Each administration since President Carter has issued directives requiring federal agencies to review their existing regulations to make them more effective, more efficient, or to eliminate those that are outdated. Nonetheless, the difficulty of identifying which regulations to evaluate from the existing stock persists as a barrier to agencies in their efforts to implement retrospective review.
A report by the GW Regulatory Studies Center finds that analysis of public comments can help agencies pick which regulations to evaluate. In particular, we find that comments contain information about different forms of regulations (i.e., specific policy instruments such as labeling requirements or performance standards) that agencies could use to derive generalizable criteria to guide their reviews. This finding builds on our previous study demonstrating that different forms of regulation affect outcomes—such as productivity growth—in substantively different ways. In short, in addition to the feedback about individual regulations that commenters point out as candidates for review, the underlying characteristics of those regulations can be used by agencies to prioritize additional regulations for evaluation.
The Value of Retrospective Review
Retrospective review generates evidence about the effects of regulations after they have been implemented with the goal of either modifying them as needed or verifying that they are working satisfactorily to achieve their intended policy objectives. In addition to improving individual regulations, scholars note that retrospective review results in incremental learning that can help regulators improve their design of future regulations. For instance, reviews could generate more accurate data about compliance costs, distributional effects, or unintended consequences—all of which could improve future agency analysis. In short, retrospective review is necessary for generating evidence about the real-world outcomes of regulation and can improve future policymaking.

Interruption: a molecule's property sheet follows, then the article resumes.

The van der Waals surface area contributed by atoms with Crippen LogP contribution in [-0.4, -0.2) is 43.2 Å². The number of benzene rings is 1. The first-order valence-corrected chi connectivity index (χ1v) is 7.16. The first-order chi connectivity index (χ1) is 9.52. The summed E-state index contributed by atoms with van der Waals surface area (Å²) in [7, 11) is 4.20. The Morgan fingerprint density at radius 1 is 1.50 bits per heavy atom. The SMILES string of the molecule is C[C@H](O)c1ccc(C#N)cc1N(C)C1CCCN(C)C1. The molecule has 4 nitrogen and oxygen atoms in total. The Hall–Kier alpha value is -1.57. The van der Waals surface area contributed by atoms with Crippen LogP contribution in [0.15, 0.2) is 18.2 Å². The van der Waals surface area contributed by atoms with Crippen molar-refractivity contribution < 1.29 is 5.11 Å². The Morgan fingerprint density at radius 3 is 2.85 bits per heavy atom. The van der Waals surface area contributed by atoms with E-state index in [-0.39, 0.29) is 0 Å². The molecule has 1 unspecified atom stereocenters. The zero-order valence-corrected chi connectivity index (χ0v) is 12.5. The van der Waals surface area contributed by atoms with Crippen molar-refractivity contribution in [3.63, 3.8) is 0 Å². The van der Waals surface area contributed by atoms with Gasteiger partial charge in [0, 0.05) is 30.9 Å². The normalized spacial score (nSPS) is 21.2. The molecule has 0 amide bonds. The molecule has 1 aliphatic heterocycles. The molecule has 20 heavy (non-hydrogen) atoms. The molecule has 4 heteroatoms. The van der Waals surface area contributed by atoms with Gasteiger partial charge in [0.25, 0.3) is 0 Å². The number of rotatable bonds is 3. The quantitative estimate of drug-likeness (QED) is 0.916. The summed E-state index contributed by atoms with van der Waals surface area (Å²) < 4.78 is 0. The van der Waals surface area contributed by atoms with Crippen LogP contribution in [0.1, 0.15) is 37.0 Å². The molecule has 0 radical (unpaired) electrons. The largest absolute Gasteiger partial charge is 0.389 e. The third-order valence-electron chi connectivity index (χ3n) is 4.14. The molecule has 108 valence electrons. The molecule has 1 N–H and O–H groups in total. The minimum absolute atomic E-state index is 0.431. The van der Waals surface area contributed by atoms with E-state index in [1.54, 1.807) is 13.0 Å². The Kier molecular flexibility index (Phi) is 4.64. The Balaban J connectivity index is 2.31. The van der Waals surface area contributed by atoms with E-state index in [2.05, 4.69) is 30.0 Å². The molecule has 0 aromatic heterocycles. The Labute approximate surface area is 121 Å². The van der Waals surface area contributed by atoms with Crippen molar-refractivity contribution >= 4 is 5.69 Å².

Although there is widespread agreement that retrospective review is a key component of evidence-based regulatory policy, assessments of agency performance suggest that it has yet to become systematically implemented anywhere in the world. Experts often attribute this outcome to the difficulty of identifying which regulations should be selected for review. Given that agencies have limited resources (e.g., time, staff), what criteria should agencies use to prioritize regulations from their existing stock as candidates for review?
Public Participation Could Assist Agencies
Agencies have used legislative and executive requirements to guide their identification of regulations. For instance, the Regulatory Flexibility Act requires agencies to review rules with a “significant economic impact on a substantial number of small entities” within ten years after a rule is published. Executive Order 13610 instructed agencies to prioritize paperwork burden reductions. Agencies also rely on their own expertise to determine which rules to review.